On the surface, it would appear that individual retirement accounts are a popular choice for Americans, with roughly one in three U.S. households owning at least one IRA. But a study just released by the Center for Retirement Research at Boston College suggests that IRAs may not be working for retirees the way they were intended.
The researchers surfaced an important finding: IRAs hold nearly half of all private retirement assets, but today most of these funds are rollovers from 401(k) plans, rather than contributions. Specifically, their study found that of the $7.8 trillion currently invested in all IRAs, most of those assets come from workers who have changed jobs and rolled over their 401(k) plan into an IRA because it was easier than establishing a new 401(k) with their new company — or because they had reached their retirement.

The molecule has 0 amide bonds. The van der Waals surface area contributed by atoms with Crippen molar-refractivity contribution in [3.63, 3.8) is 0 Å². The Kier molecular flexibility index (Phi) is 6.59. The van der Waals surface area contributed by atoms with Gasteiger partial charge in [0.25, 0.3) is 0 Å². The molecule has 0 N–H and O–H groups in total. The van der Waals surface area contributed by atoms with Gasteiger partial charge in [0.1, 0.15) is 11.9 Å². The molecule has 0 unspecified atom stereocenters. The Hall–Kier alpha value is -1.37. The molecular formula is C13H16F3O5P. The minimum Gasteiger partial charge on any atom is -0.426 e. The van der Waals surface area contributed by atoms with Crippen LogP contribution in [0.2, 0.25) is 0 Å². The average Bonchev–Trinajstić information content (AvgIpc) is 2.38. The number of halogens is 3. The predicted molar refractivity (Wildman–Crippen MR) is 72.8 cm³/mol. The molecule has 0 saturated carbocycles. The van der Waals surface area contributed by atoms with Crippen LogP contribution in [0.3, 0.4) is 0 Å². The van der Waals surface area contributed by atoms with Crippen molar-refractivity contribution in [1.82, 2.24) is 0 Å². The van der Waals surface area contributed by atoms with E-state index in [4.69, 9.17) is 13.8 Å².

As reported by the Wall Street Journal on May 5th: “More than 40 years after Congress created individual retirement accounts, (this) new analysis finds the savings plans aren’t fulfilling their mission.”
In other words, most IRAs are not serving as active retirement savings vehicles anymore, as much as they are landing spots for assets that were already accumulated elsewhere. This is consistent with the results of a 2017 report by the Investment Company Institute, which found that only 11% of U.S. households contributed to an IRA last year.
The retirement savings crisis in America continues to worsen. The Employee Benefit Research Institute reports that:
* 47% of workers have less than $25,000 in total household savings and investments, excluding their homes;
* 24% of workers have less than $1,000 in savings; and
* 31% of workers are “very or somewhat stressed” – mentally or emotionally – about preparing for retirement.